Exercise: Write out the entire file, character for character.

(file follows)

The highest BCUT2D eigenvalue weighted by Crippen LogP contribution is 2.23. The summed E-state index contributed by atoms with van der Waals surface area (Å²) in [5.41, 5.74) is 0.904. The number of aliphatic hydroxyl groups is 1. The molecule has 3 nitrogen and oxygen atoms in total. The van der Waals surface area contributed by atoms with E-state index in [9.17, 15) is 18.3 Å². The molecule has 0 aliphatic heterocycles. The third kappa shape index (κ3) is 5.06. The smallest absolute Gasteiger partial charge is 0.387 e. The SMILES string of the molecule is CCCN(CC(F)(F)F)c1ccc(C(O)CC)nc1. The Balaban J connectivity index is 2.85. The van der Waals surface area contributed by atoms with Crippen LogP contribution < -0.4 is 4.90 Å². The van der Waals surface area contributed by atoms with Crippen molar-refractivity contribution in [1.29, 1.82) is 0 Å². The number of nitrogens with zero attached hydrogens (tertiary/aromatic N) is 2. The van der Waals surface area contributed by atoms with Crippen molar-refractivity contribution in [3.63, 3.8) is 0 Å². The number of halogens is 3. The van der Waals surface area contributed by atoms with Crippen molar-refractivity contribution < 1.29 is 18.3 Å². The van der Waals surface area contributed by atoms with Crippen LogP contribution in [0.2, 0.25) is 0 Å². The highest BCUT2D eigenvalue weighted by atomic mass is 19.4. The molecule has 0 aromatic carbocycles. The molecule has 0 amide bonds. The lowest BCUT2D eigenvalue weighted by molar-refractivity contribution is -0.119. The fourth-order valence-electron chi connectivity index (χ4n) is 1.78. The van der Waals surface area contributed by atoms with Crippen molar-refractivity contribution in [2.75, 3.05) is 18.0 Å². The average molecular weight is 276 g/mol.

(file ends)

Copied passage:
The highest BCUT2D eigenvalue weighted by Crippen LogP contribution is 2.23. The summed E-state index contributed by atoms with van der Waals surface area (Å²) in [5.41, 5.74) is 0.904. The number of aliphatic hydroxyl groups is 1. The molecule has 3 nitrogen and oxygen atoms in total. The van der Waals surface area contributed by atoms with E-state index in [9.17, 15) is 18.3 Å². The molecule has 0 aliphatic heterocycles. The third kappa shape index (κ3) is 5.06. The smallest absolute Gasteiger partial charge is 0.387 e. The SMILES string of the molecule is CCCN(CC(F)(F)F)c1ccc(C(O)CC)nc1. The Balaban J connectivity index is 2.85. The van der Waals surface area contributed by atoms with Crippen LogP contribution < -0.4 is 4.90 Å². The van der Waals surface area contributed by atoms with Crippen molar-refractivity contribution in [1.29, 1.82) is 0 Å². The number of nitrogens with zero attached hydrogens (tertiary/aromatic N) is 2. The van der Waals surface area contributed by atoms with Crippen molar-refractivity contribution in [3.63, 3.8) is 0 Å². The number of halogens is 3. The van der Waals surface area contributed by atoms with Crippen molar-refractivity contribution < 1.29 is 18.3 Å². The van der Waals surface area contributed by atoms with Crippen LogP contribution in [0.2, 0.25) is 0 Å². The highest BCUT2D eigenvalue weighted by atomic mass is 19.4. The molecule has 0 aromatic carbocycles. The molecule has 0 amide bonds. The lowest BCUT2D eigenvalue weighted by molar-refractivity contribution is -0.119. The fourth-order valence-electron chi connectivity index (χ4n) is 1.78. The van der Waals surface area contributed by atoms with Crippen molar-refractivity contribution in [2.75, 3.05) is 18.0 Å². The average molecular weight is 276 g/mol.